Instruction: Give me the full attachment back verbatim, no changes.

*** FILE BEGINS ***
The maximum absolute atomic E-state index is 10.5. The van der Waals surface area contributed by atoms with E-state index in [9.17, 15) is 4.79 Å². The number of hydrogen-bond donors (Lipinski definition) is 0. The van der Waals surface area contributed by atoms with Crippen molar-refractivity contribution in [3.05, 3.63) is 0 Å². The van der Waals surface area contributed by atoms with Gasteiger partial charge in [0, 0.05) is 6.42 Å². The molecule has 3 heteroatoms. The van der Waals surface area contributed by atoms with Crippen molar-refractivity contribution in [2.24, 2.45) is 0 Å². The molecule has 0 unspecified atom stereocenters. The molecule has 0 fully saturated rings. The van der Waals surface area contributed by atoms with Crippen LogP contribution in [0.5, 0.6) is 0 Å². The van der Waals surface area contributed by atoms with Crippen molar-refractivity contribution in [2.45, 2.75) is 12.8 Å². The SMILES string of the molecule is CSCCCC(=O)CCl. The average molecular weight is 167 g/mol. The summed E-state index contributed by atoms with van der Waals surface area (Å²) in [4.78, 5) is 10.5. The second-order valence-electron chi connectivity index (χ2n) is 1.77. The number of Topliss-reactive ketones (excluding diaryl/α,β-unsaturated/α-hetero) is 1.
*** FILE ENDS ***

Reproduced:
The maximum absolute atomic E-state index is 10.5. The van der Waals surface area contributed by atoms with E-state index in [9.17, 15) is 4.79 Å². The number of hydrogen-bond donors (Lipinski definition) is 0. The van der Waals surface area contributed by atoms with Crippen molar-refractivity contribution in [3.05, 3.63) is 0 Å². The van der Waals surface area contributed by atoms with Gasteiger partial charge in [0, 0.05) is 6.42 Å². The molecule has 3 heteroatoms. The van der Waals surface area contributed by atoms with Crippen molar-refractivity contribution in [2.24, 2.45) is 0 Å². The molecule has 0 unspecified atom stereocenters. The molecule has 0 fully saturated rings. The van der Waals surface area contributed by atoms with Crippen LogP contribution in [0.5, 0.6) is 0 Å². The van der Waals surface area contributed by atoms with Crippen molar-refractivity contribution in [2.45, 2.75) is 12.8 Å². The SMILES string of the molecule is CSCCCC(=O)CCl. The average molecular weight is 167 g/mol. The summed E-state index contributed by atoms with van der Waals surface area (Å²) in [4.78, 5) is 10.5. The second-order valence-electron chi connectivity index (χ2n) is 1.77. The number of Topliss-reactive ketones (excluding diaryl/α,β-unsaturated/α-hetero) is 1.